There Are More Entrepreneurs In India Than In China: Eva Au

By Yogendra Kalavalapalli
Mint, New Delhi.

Is managing director of research and consultancy firm International Data Corp. (IDC), Asia-Pacific excluding Japan, Eva Au has a bird’s eye view of technology trends in the region. Au, who was recently in Hyderabad to participate in the IDC Insights Awards function, spoke on the technology challenges that governments face as they try to evolve in an Internet economy, and underscored differences in the start-up ecosystems of China and India. Edited excerpts —

Q: Even as the Indian government is pitching its Make in India campaign, do you think India can match China’s capabilities?

A: Do I think India has the competence? Yes. Do I think it will be good enough? Yes, India has the capability. The intellectual capacity is there. China is today ahead because the government supports them (companies). Take the phone manufacturers in Shenzhen as an example. Shenzhen (in Guangdong province) has the most well-established ecosystem, from R&D (research and development) to manufacturing and assembling. About 80% of the mobile phones in the world were manufactured in China in 2014. Given that Guangdong is the single largest province in China in terms of mobile phone manufacturing, around 60% of the mobile phones in the world actually come from manufacturers in Guangdong. Key players ranging from large-scale OEM/ODM (original equipment manufacturer/original design manufacturer), IC (integrated circuit) providers and electronic components providers to application vendors have a presence there. There is an ecosystem there. It is not just Chinese companies. There are US multinationals such as Intel. The local government has put in a lot of effort to support the local industry in Shenzhen.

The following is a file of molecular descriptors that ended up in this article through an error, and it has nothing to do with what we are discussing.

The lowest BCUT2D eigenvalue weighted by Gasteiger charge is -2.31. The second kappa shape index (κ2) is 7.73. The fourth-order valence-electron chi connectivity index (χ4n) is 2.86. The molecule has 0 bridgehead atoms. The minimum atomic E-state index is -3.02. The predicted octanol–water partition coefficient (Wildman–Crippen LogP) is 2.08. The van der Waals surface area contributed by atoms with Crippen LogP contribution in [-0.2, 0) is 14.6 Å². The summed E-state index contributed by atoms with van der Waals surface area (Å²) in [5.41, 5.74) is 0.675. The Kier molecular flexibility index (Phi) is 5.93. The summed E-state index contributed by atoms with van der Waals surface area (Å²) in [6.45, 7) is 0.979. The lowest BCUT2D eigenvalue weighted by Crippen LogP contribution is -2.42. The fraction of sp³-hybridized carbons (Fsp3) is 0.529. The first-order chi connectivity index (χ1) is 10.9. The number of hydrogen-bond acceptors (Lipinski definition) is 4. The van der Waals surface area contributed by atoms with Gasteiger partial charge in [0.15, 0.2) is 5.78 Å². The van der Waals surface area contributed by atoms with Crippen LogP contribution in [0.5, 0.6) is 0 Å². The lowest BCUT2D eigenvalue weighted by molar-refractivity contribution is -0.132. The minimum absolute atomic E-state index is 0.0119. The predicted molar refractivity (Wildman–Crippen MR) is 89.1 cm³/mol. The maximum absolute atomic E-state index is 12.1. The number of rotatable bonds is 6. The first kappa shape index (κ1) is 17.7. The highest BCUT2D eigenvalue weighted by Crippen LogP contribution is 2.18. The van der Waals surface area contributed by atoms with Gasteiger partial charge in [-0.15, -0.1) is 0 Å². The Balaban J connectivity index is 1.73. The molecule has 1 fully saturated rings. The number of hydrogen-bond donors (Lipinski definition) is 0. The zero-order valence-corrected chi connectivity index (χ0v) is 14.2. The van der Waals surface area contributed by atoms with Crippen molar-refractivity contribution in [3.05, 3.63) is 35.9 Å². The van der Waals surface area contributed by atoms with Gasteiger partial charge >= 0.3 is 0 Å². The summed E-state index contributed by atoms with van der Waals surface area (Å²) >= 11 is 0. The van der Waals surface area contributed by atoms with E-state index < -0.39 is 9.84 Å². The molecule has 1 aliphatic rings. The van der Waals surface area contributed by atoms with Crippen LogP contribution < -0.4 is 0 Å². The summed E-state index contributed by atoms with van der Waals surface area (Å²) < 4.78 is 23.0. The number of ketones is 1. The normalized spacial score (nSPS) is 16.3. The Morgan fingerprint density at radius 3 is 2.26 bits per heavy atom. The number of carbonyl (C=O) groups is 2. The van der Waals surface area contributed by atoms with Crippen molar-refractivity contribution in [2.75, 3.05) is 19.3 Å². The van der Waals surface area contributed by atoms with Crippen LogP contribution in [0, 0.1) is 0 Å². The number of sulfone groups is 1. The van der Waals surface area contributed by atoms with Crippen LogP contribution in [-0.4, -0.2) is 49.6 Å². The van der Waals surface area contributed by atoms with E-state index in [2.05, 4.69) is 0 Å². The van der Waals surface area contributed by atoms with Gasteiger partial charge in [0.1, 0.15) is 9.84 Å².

India is also not far behind in this race. I would say there are more entrepreneurs in India than in China, but they are individual companies striving hard towards growth. The growth ultimately will happen, but it won’t be (a) coordinated (effort) like in China. It will happen at an individual pace. The government set-up of these two countries is very different. In a way, it is an interesting comparison, but also not a fair comparison.

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